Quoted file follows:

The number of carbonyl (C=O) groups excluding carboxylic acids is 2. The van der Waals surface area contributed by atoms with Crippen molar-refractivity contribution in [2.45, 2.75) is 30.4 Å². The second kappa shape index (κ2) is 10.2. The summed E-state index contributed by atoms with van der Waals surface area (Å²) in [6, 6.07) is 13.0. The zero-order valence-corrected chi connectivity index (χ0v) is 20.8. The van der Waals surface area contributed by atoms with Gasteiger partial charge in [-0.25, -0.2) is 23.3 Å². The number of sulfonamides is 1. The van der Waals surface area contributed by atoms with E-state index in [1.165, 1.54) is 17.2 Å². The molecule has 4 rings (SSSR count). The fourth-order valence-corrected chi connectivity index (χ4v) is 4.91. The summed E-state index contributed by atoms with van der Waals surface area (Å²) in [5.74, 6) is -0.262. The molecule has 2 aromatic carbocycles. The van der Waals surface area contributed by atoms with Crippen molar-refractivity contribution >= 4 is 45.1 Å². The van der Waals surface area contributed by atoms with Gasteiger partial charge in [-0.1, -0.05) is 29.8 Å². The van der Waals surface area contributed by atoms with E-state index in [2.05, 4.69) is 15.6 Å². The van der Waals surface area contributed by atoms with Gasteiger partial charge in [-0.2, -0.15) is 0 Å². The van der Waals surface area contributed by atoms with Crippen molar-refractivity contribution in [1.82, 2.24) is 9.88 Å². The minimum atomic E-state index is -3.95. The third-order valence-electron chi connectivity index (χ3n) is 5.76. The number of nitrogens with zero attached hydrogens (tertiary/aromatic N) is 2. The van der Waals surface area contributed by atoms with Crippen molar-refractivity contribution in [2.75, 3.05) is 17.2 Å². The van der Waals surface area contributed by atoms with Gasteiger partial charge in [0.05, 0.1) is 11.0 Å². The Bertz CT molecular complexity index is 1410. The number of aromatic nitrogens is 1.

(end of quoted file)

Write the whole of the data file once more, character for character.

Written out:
The number of carbonyl (C=O) groups excluding carboxylic acids is 2. The van der Waals surface area contributed by atoms with Crippen molar-refractivity contribution in [2.45, 2.75) is 30.4 Å². The second kappa shape index (κ2) is 10.2. The summed E-state index contributed by atoms with van der Waals surface area (Å²) in [6, 6.07) is 13.0. The zero-order valence-corrected chi connectivity index (χ0v) is 20.8. The van der Waals surface area contributed by atoms with Gasteiger partial charge in [-0.25, -0.2) is 23.3 Å². The number of sulfonamides is 1. The van der Waals surface area contributed by atoms with E-state index in [1.165, 1.54) is 17.2 Å². The molecule has 4 rings (SSSR count). The fourth-order valence-corrected chi connectivity index (χ4v) is 4.91. The summed E-state index contributed by atoms with van der Waals surface area (Å²) in [5.74, 6) is -0.262. The molecule has 2 aromatic carbocycles. The van der Waals surface area contributed by atoms with Crippen molar-refractivity contribution >= 4 is 45.1 Å². The van der Waals surface area contributed by atoms with Gasteiger partial charge in [-0.1, -0.05) is 29.8 Å². The van der Waals surface area contributed by atoms with E-state index in [2.05, 4.69) is 15.6 Å². The van der Waals surface area contributed by atoms with Gasteiger partial charge in [-0.2, -0.15) is 0 Å². The van der Waals surface area contributed by atoms with Crippen molar-refractivity contribution in [1.82, 2.24) is 9.88 Å². The minimum atomic E-state index is -3.95. The third-order valence-electron chi connectivity index (χ3n) is 5.76. The number of nitrogens with zero attached hydrogens (tertiary/aromatic N) is 2. The van der Waals surface area contributed by atoms with Crippen molar-refractivity contribution in [2.75, 3.05) is 17.2 Å². The van der Waals surface area contributed by atoms with Gasteiger partial charge in [0.05, 0.1) is 11.0 Å². The Bertz CT molecular complexity index is 1410. The number of aromatic nitrogens is 1.